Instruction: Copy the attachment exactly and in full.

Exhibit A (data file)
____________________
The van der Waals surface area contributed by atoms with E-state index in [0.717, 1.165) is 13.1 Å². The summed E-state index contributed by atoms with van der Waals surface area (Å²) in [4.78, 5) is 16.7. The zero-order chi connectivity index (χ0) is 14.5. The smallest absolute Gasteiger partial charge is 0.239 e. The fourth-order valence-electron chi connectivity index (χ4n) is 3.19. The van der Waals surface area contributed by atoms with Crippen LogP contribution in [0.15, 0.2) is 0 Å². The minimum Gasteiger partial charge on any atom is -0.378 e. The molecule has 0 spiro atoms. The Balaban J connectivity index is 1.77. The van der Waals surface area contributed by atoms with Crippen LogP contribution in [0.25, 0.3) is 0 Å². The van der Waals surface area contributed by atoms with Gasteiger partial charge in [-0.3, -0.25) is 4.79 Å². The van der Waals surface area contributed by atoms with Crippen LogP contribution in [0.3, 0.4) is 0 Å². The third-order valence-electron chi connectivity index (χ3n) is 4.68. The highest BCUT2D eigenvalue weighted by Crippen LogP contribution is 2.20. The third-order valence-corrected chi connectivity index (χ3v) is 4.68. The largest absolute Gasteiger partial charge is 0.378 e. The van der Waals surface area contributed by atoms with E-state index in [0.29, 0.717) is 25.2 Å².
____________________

The van der Waals surface area contributed by atoms with E-state index in [0.717, 1.165) is 13.1 Å². The summed E-state index contributed by atoms with van der Waals surface area (Å²) in [4.78, 5) is 16.7. The zero-order chi connectivity index (χ0) is 14.5. The smallest absolute Gasteiger partial charge is 0.239 e. The fourth-order valence-electron chi connectivity index (χ4n) is 3.19. The van der Waals surface area contributed by atoms with Crippen LogP contribution in [0.15, 0.2) is 0 Å². The minimum Gasteiger partial charge on any atom is -0.378 e. The molecule has 0 spiro atoms. The Balaban J connectivity index is 1.77. The van der Waals surface area contributed by atoms with Crippen LogP contribution in [0.25, 0.3) is 0 Å². The van der Waals surface area contributed by atoms with Gasteiger partial charge in [-0.3, -0.25) is 4.79 Å². The van der Waals surface area contributed by atoms with Crippen LogP contribution in [0.3, 0.4) is 0 Å². The third-order valence-electron chi connectivity index (χ3n) is 4.68. The highest BCUT2D eigenvalue weighted by Crippen LogP contribution is 2.20. The third-order valence-corrected chi connectivity index (χ3v) is 4.68. The largest absolute Gasteiger partial charge is 0.378 e. The van der Waals surface area contributed by atoms with E-state index in [0.29, 0.717) is 25.2 Å².